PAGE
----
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"There are all sorts of beings beneath our stones," said Brynjolfur Snorrason, a folklorist often asked to advise contractors on how best to avoid the lairs of Iceland's elves and other seldom-seen creatures whose presence nonetheless still seems to permeate this far northern island nation.
Highway engineers in recent years have been forced to reroute roads around supposed elf dwellings. Similarly, builders of the country's first shopping mall took care to lay electrical cables and other underground installations well away from suspected abodes of gnomes and fairies. Couples planning a new house will sometimes hire "elf-spotters" to ensure the lot is free of spirit folk.
In Iceland, such precautions are seen as simple prudence.
"It can be a strange country," said Arni Bjornsson, head of ethnological studies at the National Museum of Iceland. "Even hard-headed engineers, who say they don't hold with superstition, will build a road around a certain hill or boulder rather than take the risk of offending elves."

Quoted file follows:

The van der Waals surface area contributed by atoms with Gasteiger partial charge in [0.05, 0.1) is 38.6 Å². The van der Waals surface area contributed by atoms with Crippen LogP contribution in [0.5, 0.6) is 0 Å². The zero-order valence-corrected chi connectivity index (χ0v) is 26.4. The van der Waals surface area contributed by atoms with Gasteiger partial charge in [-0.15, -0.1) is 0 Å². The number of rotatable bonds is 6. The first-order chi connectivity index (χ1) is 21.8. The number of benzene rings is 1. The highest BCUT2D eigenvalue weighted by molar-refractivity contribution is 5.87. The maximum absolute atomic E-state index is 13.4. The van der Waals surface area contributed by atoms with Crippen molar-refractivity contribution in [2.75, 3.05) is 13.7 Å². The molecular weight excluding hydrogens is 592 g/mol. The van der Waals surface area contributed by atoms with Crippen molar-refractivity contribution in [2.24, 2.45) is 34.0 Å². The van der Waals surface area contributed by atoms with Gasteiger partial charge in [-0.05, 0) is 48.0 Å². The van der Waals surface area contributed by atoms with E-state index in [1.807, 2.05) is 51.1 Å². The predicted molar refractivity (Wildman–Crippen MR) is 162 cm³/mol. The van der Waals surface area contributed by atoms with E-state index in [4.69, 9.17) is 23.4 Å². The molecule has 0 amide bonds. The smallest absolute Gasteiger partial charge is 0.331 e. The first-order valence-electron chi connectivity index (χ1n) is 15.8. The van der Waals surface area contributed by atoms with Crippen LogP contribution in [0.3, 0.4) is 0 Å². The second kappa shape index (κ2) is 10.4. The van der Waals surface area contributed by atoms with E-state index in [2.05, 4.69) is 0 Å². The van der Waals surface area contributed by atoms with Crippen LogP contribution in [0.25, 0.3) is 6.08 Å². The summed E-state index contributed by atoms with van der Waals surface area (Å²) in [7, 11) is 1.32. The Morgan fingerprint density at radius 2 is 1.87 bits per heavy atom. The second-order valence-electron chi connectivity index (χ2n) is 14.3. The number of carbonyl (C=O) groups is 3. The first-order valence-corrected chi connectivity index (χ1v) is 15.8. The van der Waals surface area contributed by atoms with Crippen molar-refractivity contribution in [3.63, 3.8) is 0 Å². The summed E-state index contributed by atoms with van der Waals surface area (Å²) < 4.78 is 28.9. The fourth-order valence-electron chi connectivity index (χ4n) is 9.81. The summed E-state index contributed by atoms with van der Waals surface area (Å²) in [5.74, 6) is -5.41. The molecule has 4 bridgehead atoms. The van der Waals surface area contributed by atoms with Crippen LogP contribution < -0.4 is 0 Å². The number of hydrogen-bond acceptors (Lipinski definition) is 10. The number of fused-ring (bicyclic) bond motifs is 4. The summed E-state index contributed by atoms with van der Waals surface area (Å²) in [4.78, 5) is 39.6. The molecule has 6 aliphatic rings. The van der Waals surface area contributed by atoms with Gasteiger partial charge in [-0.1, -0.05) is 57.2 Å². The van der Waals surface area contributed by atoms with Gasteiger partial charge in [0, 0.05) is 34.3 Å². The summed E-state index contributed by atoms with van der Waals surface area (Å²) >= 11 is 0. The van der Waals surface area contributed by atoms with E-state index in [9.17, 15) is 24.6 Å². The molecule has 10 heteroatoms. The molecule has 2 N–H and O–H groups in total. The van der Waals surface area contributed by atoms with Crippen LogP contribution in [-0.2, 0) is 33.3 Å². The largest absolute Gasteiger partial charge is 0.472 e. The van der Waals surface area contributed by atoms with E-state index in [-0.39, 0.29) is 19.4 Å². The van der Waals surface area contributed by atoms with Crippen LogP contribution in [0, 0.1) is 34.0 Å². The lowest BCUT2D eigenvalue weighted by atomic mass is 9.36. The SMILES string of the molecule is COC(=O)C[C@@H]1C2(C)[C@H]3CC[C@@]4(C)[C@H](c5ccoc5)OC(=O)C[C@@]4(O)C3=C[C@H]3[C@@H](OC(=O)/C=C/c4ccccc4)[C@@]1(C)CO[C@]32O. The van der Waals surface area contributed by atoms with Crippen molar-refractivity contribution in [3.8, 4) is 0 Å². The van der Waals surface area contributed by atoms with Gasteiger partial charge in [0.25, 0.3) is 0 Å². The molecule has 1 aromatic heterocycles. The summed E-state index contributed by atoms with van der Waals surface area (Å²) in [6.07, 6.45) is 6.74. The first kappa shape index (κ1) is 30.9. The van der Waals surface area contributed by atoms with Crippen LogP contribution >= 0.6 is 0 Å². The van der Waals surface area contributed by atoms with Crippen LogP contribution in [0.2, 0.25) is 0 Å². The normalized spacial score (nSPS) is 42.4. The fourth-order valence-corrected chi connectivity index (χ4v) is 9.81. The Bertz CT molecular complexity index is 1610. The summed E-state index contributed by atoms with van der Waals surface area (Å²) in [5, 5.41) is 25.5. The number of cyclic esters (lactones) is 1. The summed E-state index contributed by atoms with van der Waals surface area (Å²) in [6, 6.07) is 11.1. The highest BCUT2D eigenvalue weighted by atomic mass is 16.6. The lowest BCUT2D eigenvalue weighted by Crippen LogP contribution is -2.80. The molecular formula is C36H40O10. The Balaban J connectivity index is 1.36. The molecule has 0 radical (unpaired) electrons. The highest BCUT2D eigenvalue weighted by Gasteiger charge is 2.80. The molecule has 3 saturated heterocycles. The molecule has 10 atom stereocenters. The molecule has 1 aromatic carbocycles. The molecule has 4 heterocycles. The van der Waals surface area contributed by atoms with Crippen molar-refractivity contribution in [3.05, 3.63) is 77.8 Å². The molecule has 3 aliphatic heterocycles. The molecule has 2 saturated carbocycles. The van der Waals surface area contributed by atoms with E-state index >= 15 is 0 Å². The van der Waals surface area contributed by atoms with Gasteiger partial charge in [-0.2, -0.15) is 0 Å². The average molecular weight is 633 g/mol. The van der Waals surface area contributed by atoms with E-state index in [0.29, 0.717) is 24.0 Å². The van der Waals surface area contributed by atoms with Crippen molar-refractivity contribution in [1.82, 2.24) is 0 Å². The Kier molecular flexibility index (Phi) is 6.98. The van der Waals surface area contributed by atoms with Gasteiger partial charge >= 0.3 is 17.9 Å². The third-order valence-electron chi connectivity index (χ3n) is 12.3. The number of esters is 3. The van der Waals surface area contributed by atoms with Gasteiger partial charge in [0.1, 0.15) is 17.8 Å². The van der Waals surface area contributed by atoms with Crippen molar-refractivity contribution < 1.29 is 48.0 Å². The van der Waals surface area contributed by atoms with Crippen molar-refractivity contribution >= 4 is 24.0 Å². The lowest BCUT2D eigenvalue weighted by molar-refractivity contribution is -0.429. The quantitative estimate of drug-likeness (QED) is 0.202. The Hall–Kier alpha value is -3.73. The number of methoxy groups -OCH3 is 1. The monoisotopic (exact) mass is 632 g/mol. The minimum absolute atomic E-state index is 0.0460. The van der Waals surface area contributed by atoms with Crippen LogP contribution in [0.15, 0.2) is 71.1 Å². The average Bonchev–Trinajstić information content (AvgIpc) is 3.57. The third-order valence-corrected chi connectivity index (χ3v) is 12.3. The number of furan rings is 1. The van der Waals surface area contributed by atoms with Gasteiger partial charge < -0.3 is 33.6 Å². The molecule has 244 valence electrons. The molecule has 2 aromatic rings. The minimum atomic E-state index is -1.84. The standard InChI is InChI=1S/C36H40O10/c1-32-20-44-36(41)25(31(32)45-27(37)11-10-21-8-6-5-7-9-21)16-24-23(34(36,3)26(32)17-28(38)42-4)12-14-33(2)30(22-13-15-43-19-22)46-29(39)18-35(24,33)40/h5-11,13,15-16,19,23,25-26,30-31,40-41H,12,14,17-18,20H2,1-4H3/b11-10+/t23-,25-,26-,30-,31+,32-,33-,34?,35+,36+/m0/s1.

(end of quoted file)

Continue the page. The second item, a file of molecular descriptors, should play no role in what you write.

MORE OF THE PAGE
Icelandic elves, for example, can have long, spindly legs, big ears, or crazy hair but they don’t wear pointed hats or shoes. Such garb is found on an Icelandic dwarf, perhaps, but he could just as well be wearing a long cloak or a beard.
Hidden people are dressed like old-time, country folk, even though these same hidden people have been known to label us regular mortals as the "primitive" ones. In fact, there are so many variations that an entire flora has been described: 13 types of elves, 3 kinds of hidden people (including the Blue People), 4 varieties of gnomes, 2 forms of trolls, and 3 types of fairies.
Today, 54% of Icelanders believe in elves and hidden people and a full 90% of the population "takes notice" of this shadow community, which is said to number anywhere from 7000 to 20,000 inhabitants
Originally posted by TheWalkingFox
Careful; she's painfully adorable.
"There's a very good reason why we don't piss off the elves, isn't it?"